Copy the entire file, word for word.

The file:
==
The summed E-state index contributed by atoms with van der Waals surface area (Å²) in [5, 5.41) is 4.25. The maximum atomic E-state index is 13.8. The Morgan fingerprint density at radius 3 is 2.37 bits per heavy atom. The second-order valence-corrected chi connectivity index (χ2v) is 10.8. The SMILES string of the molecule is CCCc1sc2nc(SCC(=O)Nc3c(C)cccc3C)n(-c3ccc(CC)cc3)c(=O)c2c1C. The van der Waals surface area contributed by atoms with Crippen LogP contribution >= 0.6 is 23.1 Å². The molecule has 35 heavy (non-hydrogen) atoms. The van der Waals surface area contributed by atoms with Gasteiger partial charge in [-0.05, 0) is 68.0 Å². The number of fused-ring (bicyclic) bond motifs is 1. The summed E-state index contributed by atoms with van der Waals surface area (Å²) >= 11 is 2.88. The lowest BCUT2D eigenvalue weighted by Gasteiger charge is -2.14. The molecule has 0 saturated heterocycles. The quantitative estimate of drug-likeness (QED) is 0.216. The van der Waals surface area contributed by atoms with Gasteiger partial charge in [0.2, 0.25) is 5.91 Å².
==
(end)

The summed E-state index contributed by atoms with van der Waals surface area (Å²) in [5, 5.41) is 4.25. The maximum atomic E-state index is 13.8. The Morgan fingerprint density at radius 3 is 2.37 bits per heavy atom. The second-order valence-corrected chi connectivity index (χ2v) is 10.8. The SMILES string of the molecule is CCCc1sc2nc(SCC(=O)Nc3c(C)cccc3C)n(-c3ccc(CC)cc3)c(=O)c2c1C. The van der Waals surface area contributed by atoms with Crippen LogP contribution >= 0.6 is 23.1 Å². The molecule has 35 heavy (non-hydrogen) atoms. The van der Waals surface area contributed by atoms with Gasteiger partial charge in [-0.05, 0) is 68.0 Å². The number of fused-ring (bicyclic) bond motifs is 1. The summed E-state index contributed by atoms with van der Waals surface area (Å²) >= 11 is 2.88. The lowest BCUT2D eigenvalue weighted by Gasteiger charge is -2.14. The molecule has 0 saturated heterocycles. The quantitative estimate of drug-likeness (QED) is 0.216. The van der Waals surface area contributed by atoms with Gasteiger partial charge in [0.2, 0.25) is 5.91 Å².